9. Super, thanks. I guess they just haven't upgraded the text on their website then ... For others, the press release opens ... " Manx Telecom invests in faster fibre broadband Manx Telecom is investing further in fibre optic cabling and the latest broadband technology that will bring new download speeds of 1Gigabit per second to selected homes and businesses across the Island later this year. In a multi-threaded investment, their current Superfast Fibre Broadband (Very fast Digital Subscriber Line Plus (VDSL+) service will be improved to provide up to 100 Megabits per second (from 80 Megabits per second ) and a new even faster service is being launched, providing download speeds up to 200Mbps." Which is rather good. Perhaps Captain McKenzie and Aristotle are among the chosen.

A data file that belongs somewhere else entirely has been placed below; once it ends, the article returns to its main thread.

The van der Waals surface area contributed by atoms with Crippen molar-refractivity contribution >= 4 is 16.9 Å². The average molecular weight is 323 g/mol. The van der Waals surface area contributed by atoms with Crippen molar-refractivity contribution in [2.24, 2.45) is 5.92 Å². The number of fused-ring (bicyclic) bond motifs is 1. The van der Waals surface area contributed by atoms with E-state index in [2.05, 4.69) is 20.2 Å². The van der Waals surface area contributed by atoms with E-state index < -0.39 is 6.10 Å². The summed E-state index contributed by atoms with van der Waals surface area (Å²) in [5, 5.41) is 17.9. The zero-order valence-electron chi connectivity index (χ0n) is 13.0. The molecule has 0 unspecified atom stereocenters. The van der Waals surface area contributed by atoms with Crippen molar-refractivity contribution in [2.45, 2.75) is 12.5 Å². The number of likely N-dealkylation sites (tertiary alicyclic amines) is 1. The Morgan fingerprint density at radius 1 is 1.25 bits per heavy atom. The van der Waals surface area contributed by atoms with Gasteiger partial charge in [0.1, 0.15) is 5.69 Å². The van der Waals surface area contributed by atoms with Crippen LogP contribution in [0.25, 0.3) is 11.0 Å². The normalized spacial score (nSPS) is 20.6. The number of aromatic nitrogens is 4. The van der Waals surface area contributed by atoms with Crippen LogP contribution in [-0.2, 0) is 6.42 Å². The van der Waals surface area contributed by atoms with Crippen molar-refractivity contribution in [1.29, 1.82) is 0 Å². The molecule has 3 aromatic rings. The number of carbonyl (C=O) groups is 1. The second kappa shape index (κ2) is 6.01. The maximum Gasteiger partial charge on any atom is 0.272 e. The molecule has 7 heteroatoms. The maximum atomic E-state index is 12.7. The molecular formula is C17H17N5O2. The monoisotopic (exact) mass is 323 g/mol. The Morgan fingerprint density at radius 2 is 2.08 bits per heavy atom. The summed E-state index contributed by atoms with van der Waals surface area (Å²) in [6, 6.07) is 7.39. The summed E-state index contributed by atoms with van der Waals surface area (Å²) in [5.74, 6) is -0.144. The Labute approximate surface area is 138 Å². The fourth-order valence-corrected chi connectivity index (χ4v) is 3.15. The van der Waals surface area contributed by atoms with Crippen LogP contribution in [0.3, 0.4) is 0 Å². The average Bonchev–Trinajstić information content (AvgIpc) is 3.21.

10. Thank you. Yes, it was Stuart McKenzie, and he did claim 90Mbps. I guess if you add together the 80Mbps Download and 10Mbps Upload speeds of the local VDSL+ offering you could call it 90. Or if you use a dodgy bandwidth measurement site with a calculation algorithm that fails to account for data compression techniques or uses very small data samples it could look like 90+, but unless MT have relaxed the throttle on their VDSL+ without telling us (possible but seems unlikely) I think 80Mbps Download and 10Mbps Upload is the best telephone broadband on offer here - if you live close to the cabinet. That looks OK compared with BT Infinity 2 VDSL+ in the UK, which offers up to 76Mbps Download and 19Mbps Upload - unless you want to upload lots in the Isle of Man in which case 10Mbps is a bit weak - but it all depends on the quality and length of the telephone cable between your house and the FTTC cabinet. If anyone has information that MT have changed their service offering on Ultima Plus I'd like to see it, it would be newsworthy. Their website is still claiming 80Mbps.